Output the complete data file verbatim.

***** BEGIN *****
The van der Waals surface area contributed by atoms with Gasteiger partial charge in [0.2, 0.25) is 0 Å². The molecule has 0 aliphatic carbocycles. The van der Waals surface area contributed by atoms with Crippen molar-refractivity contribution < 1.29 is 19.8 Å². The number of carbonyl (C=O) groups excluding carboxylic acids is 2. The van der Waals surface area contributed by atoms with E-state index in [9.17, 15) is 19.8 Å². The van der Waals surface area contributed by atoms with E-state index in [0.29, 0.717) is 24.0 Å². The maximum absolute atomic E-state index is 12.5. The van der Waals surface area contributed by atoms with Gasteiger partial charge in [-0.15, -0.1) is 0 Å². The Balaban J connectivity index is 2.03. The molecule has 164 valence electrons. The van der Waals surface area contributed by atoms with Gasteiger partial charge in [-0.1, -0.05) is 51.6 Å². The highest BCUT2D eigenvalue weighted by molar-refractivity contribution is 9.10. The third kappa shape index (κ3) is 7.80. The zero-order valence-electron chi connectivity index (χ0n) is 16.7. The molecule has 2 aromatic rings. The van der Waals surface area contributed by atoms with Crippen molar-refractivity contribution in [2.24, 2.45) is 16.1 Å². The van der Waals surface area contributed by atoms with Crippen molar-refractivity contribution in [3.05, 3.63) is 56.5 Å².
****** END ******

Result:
The van der Waals surface area contributed by atoms with Gasteiger partial charge in [0.2, 0.25) is 0 Å². The molecule has 0 aliphatic carbocycles. The van der Waals surface area contributed by atoms with Crippen molar-refractivity contribution < 1.29 is 19.8 Å². The number of carbonyl (C=O) groups excluding carboxylic acids is 2. The van der Waals surface area contributed by atoms with E-state index in [9.17, 15) is 19.8 Å². The van der Waals surface area contributed by atoms with E-state index in [0.29, 0.717) is 24.0 Å². The maximum absolute atomic E-state index is 12.5. The van der Waals surface area contributed by atoms with Gasteiger partial charge in [-0.15, -0.1) is 0 Å². The Balaban J connectivity index is 2.03. The molecule has 164 valence electrons. The van der Waals surface area contributed by atoms with Gasteiger partial charge in [-0.1, -0.05) is 51.6 Å². The highest BCUT2D eigenvalue weighted by molar-refractivity contribution is 9.10. The third kappa shape index (κ3) is 7.80. The zero-order valence-electron chi connectivity index (χ0n) is 16.7. The molecule has 2 aromatic rings. The van der Waals surface area contributed by atoms with Crippen molar-refractivity contribution in [2.24, 2.45) is 16.1 Å². The van der Waals surface area contributed by atoms with Crippen molar-refractivity contribution in [3.05, 3.63) is 56.5 Å².